No Man's Land Museum
Backstory and Context
Established in 1934, the No Man’s Land Historical Society preserves the Oklahoma Panhandle’s heritage. Its founders were pre-territorial pioneers. These pioneers wanted to sustain the historical documents and relics which marked the settling of No Man’s land.
The No Man’s Land Museum is a comprehensive museum of the Oklahoma Panhandle and its adjacent regions. It is operated by the Oklahoma Historical Society and Oklahoma Panhandle State University. It offers a wide variety of exhibits that preserve and represent the area’s history. There are several permanent exhibits displayed at the museum, including the Baker and Duckett collections as well as traveling exhibits.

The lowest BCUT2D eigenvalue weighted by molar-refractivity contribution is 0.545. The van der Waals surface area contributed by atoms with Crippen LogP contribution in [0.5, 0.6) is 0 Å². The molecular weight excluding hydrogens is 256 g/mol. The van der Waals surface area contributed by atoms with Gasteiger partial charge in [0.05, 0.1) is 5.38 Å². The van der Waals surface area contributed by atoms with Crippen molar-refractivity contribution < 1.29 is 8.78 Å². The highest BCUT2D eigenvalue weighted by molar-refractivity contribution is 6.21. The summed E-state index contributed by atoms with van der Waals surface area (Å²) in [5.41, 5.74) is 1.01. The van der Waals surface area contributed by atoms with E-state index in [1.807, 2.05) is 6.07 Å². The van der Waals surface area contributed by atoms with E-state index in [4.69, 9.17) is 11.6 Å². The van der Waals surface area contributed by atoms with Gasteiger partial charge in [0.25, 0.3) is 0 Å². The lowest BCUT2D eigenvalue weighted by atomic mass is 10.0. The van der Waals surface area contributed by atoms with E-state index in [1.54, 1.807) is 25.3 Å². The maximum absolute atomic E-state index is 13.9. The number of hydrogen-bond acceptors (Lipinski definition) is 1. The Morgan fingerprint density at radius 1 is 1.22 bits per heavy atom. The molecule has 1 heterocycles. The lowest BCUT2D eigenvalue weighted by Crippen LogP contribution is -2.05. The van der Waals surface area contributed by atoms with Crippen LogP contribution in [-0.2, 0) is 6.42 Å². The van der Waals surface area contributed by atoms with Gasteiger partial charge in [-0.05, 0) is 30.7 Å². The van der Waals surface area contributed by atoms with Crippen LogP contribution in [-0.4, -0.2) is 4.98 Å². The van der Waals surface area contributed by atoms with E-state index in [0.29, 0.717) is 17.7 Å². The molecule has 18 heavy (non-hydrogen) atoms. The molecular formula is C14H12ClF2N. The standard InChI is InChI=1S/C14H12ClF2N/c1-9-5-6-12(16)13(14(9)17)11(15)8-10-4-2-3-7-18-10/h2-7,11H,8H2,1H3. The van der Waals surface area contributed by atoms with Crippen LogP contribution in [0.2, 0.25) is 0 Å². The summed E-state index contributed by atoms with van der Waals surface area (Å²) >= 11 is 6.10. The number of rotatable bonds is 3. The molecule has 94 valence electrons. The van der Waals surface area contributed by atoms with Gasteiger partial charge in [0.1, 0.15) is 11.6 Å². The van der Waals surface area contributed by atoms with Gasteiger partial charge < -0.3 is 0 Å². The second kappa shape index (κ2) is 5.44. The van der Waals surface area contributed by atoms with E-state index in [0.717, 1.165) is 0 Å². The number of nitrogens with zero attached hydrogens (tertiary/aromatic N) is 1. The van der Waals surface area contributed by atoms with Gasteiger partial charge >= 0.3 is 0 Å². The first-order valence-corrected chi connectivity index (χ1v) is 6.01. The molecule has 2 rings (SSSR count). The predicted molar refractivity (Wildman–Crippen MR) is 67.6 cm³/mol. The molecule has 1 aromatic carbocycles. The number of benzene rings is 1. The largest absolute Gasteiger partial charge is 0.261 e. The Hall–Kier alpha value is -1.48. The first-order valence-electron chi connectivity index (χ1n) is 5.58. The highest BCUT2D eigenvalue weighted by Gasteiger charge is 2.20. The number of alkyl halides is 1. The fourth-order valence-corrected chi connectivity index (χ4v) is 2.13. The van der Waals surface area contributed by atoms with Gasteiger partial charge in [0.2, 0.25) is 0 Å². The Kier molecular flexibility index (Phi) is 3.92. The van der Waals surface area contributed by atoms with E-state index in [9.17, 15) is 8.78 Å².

The museum is made up of 10,000 square foot brick, concrete and steel. There are four rooms devoted to items that were used in the daily lives of early ranchers and homesteaders. There are also items from those who were lucky enough to beat the Depression and Dustbowl as well as those who witnessed the emergence of the Panhandle. Chipped stone tools, grinding stones, pottery and other items that were used by Native Americans in the region our housed in a 6th room. The 7th room presents history, economy and ecology of the area. A small gallery for local artist is located in an 8th room. There are also displays of art from the museum’s collection and traveling exhibits housed here.